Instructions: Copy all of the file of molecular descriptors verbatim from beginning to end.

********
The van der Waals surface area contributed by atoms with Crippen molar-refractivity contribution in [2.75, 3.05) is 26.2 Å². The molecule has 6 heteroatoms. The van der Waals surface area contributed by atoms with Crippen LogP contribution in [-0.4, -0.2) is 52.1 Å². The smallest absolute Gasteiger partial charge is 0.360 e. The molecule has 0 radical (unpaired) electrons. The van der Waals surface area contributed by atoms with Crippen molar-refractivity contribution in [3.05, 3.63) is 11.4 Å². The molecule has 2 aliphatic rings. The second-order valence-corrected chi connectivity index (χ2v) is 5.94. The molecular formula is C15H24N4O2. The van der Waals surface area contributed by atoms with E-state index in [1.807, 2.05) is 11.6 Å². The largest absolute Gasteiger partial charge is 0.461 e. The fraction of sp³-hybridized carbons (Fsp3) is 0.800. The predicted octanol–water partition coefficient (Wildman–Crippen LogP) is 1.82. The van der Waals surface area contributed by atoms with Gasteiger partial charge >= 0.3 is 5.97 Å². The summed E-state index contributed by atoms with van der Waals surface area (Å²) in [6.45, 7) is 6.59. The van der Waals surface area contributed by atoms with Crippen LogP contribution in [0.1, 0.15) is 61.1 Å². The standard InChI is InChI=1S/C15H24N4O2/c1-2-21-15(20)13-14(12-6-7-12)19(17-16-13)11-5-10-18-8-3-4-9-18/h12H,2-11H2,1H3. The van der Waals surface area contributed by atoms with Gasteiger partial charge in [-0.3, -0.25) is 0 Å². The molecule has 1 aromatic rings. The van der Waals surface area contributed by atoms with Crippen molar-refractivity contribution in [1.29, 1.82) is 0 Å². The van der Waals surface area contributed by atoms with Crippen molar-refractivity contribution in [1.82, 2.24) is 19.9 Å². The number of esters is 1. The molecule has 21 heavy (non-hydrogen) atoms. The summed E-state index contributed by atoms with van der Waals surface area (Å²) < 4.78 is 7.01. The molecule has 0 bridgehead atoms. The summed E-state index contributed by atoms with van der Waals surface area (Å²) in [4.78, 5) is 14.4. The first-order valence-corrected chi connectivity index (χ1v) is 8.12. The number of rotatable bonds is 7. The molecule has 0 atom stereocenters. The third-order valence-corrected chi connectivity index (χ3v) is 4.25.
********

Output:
The van der Waals surface area contributed by atoms with Crippen molar-refractivity contribution in [2.75, 3.05) is 26.2 Å². The molecule has 6 heteroatoms. The van der Waals surface area contributed by atoms with Crippen LogP contribution in [-0.4, -0.2) is 52.1 Å². The smallest absolute Gasteiger partial charge is 0.360 e. The molecule has 0 radical (unpaired) electrons. The van der Waals surface area contributed by atoms with Crippen molar-refractivity contribution in [3.05, 3.63) is 11.4 Å². The molecule has 2 aliphatic rings. The second-order valence-corrected chi connectivity index (χ2v) is 5.94. The molecular formula is C15H24N4O2. The van der Waals surface area contributed by atoms with E-state index in [1.807, 2.05) is 11.6 Å². The largest absolute Gasteiger partial charge is 0.461 e. The fraction of sp³-hybridized carbons (Fsp3) is 0.800. The predicted octanol–water partition coefficient (Wildman–Crippen LogP) is 1.82. The van der Waals surface area contributed by atoms with Gasteiger partial charge >= 0.3 is 5.97 Å². The summed E-state index contributed by atoms with van der Waals surface area (Å²) in [6.45, 7) is 6.59. The van der Waals surface area contributed by atoms with Crippen LogP contribution in [0.1, 0.15) is 61.1 Å². The standard InChI is InChI=1S/C15H24N4O2/c1-2-21-15(20)13-14(12-6-7-12)19(17-16-13)11-5-10-18-8-3-4-9-18/h12H,2-11H2,1H3. The van der Waals surface area contributed by atoms with Gasteiger partial charge in [-0.3, -0.25) is 0 Å². The molecule has 1 aromatic rings. The van der Waals surface area contributed by atoms with Crippen molar-refractivity contribution in [1.29, 1.82) is 0 Å². The van der Waals surface area contributed by atoms with Crippen molar-refractivity contribution in [1.82, 2.24) is 19.9 Å². The number of esters is 1. The molecule has 21 heavy (non-hydrogen) atoms. The summed E-state index contributed by atoms with van der Waals surface area (Å²) < 4.78 is 7.01. The molecule has 0 bridgehead atoms. The summed E-state index contributed by atoms with van der Waals surface area (Å²) in [4.78, 5) is 14.4. The first-order valence-corrected chi connectivity index (χ1v) is 8.12. The number of rotatable bonds is 7. The molecule has 0 atom stereocenters. The third-order valence-corrected chi connectivity index (χ3v) is 4.25.